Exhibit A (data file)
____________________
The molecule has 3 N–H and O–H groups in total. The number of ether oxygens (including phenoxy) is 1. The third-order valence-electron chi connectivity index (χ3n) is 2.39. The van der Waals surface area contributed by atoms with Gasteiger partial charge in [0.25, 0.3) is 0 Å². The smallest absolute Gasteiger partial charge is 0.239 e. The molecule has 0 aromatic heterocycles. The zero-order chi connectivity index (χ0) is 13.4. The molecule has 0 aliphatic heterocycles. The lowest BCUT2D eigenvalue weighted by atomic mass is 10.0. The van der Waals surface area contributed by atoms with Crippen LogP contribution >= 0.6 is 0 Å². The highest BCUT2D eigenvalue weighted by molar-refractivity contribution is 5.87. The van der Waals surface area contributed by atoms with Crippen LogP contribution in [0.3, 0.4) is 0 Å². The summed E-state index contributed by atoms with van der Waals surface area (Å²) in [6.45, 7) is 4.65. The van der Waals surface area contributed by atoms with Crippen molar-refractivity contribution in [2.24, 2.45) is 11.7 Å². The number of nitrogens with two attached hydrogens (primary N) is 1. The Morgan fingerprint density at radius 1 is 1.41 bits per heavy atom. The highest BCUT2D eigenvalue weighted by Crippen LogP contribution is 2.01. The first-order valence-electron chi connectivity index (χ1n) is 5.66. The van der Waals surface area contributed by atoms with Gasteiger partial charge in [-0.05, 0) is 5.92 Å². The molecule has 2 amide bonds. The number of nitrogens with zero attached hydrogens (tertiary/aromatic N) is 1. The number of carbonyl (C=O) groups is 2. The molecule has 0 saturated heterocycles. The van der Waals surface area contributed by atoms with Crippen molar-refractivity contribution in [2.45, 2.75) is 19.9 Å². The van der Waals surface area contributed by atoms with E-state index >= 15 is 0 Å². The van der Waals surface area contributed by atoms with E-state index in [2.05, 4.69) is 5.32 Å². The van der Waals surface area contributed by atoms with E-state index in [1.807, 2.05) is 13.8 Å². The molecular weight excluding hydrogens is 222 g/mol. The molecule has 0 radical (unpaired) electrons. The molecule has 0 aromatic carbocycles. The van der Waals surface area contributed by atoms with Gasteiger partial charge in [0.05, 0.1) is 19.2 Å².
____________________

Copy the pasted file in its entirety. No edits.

The molecule has 3 N–H and O–H groups in total. The number of ether oxygens (including phenoxy) is 1. The third-order valence-electron chi connectivity index (χ3n) is 2.39. The van der Waals surface area contributed by atoms with Gasteiger partial charge in [0.25, 0.3) is 0 Å². The smallest absolute Gasteiger partial charge is 0.239 e. The molecule has 0 aromatic heterocycles. The zero-order chi connectivity index (χ0) is 13.4. The molecule has 0 aliphatic heterocycles. The lowest BCUT2D eigenvalue weighted by atomic mass is 10.0. The van der Waals surface area contributed by atoms with Crippen LogP contribution >= 0.6 is 0 Å². The highest BCUT2D eigenvalue weighted by molar-refractivity contribution is 5.87. The van der Waals surface area contributed by atoms with Crippen LogP contribution in [0.3, 0.4) is 0 Å². The summed E-state index contributed by atoms with van der Waals surface area (Å²) in [6.45, 7) is 4.65. The van der Waals surface area contributed by atoms with Crippen molar-refractivity contribution in [2.24, 2.45) is 11.7 Å². The number of nitrogens with two attached hydrogens (primary N) is 1. The Morgan fingerprint density at radius 1 is 1.41 bits per heavy atom. The highest BCUT2D eigenvalue weighted by Crippen LogP contribution is 2.01. The first-order valence-electron chi connectivity index (χ1n) is 5.66. The van der Waals surface area contributed by atoms with Gasteiger partial charge in [-0.05, 0) is 5.92 Å². The molecule has 2 amide bonds. The number of nitrogens with zero attached hydrogens (tertiary/aromatic N) is 1. The number of carbonyl (C=O) groups is 2. The molecule has 0 saturated heterocycles. The van der Waals surface area contributed by atoms with Crippen molar-refractivity contribution in [2.45, 2.75) is 19.9 Å². The van der Waals surface area contributed by atoms with E-state index >= 15 is 0 Å². The van der Waals surface area contributed by atoms with E-state index in [2.05, 4.69) is 5.32 Å². The van der Waals surface area contributed by atoms with E-state index in [1.807, 2.05) is 13.8 Å². The molecular weight excluding hydrogens is 222 g/mol. The molecule has 0 radical (unpaired) electrons. The molecule has 0 aromatic carbocycles. The van der Waals surface area contributed by atoms with Gasteiger partial charge in [0.05, 0.1) is 19.2 Å².